Clarifications and corrections
The Psychology of Language, 3rd Edition is a thorough revision and update of the popular second edition.
Correction to reference on page 47
Sanford, A. J. (1985). Cognition and cognitive psychology. London: Weidenfeld and Nicolson.
Correction to reference on page 281
Brownell, H. H., Michel, D., Powelson, J. A., & Gardner, H. (1983). Surprise but not coherence: Sensitivity to verbal humor in right hemisphere patients. Brain and Language, 18, 20-27.
Correction to image on page 227
The text displayed in the image is an excerpt from a Chinese menu; as such, the label of “Kanji” is largely inaccurate. The caption under the image should read: “Chinese (shown here) is a logographic or ideographic script, providing no information on word pronunciation.”
Chapter 12 Comprehension on page 375
Gender and pronoun resolution. The description of the experiment on the effects of gender and pronoun resolution needs clarification.
The experiment was more complex than I've portrayed it to be. The complicating factor in the Arnold et al. study is that they also manipulated order of mention, and this interacted with gender so that there was only evidence of an effect of gender for the less- accessible second-mentioned character. For the first-mentioned character, people looked quickly at the target no matter whether the gender was ambiguous or not.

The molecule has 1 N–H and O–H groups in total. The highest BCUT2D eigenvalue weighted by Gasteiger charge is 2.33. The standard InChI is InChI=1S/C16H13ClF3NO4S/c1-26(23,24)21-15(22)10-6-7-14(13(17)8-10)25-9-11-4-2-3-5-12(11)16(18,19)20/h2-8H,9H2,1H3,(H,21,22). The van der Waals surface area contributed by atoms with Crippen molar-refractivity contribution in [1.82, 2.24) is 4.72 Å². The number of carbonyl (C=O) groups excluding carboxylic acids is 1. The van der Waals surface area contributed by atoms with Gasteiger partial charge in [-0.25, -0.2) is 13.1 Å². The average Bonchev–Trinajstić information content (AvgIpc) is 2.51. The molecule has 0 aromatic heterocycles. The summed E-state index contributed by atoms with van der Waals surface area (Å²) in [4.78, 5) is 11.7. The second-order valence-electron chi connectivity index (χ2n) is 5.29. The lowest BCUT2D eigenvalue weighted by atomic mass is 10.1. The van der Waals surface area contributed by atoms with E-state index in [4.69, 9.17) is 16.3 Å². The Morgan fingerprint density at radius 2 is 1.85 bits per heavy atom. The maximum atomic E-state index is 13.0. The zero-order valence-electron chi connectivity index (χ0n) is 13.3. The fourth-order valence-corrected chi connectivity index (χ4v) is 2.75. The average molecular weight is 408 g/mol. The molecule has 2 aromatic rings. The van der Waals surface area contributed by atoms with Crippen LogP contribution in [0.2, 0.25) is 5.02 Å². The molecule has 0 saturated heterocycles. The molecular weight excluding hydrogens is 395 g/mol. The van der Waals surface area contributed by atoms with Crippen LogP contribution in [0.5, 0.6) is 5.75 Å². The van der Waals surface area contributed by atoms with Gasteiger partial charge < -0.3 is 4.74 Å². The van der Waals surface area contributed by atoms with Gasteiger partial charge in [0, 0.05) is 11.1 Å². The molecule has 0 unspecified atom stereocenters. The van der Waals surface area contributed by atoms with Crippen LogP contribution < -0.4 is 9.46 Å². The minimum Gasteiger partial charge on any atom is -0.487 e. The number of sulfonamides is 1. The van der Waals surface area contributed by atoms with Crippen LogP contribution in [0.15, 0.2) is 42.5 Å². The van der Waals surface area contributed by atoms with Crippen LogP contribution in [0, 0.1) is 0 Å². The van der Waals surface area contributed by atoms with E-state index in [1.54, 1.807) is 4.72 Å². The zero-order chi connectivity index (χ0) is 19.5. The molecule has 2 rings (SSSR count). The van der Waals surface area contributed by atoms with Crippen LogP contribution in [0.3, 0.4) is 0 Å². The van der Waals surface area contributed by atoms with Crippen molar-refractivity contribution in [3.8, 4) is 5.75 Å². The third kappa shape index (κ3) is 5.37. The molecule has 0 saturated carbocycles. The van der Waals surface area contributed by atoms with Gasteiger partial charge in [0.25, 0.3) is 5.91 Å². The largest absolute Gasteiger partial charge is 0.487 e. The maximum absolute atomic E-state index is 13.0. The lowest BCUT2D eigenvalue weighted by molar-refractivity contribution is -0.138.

Focussing just on the contrast between same and different-gender for the second mentioned character:
- Agnes beat Vlad in the competition. He was sad.
- Robert beat Vlad in the competition. He was sad.
If the visual cues (or the meaning) make it clear that the only sad one is Vlad, you have an initial bias to interpret "He" as referring to Robert, and you then have to revise very quickly when you get "sad".
In summary the importance of gender can only really be observed if you also understand what other information influences pronoun resolution, which seems to require a more complicated story.
I am grateful to Jennifer Arnold for discussion of this point.
Correction to reference on page 529
Harley, T.A. (1984). A critique of top-down independent levels models of speech production: Evidence from non-plan-internal speech errors. Cognitive Science, 8, 191-219.
Correction to reference on page 557
Roberson, D., Davies, I., & Davidoff, J. (2000). Color categories are not universal: Replications and new evidence from a stone-age culture. Journal of Experimental Psychology: General, 129, 369-398.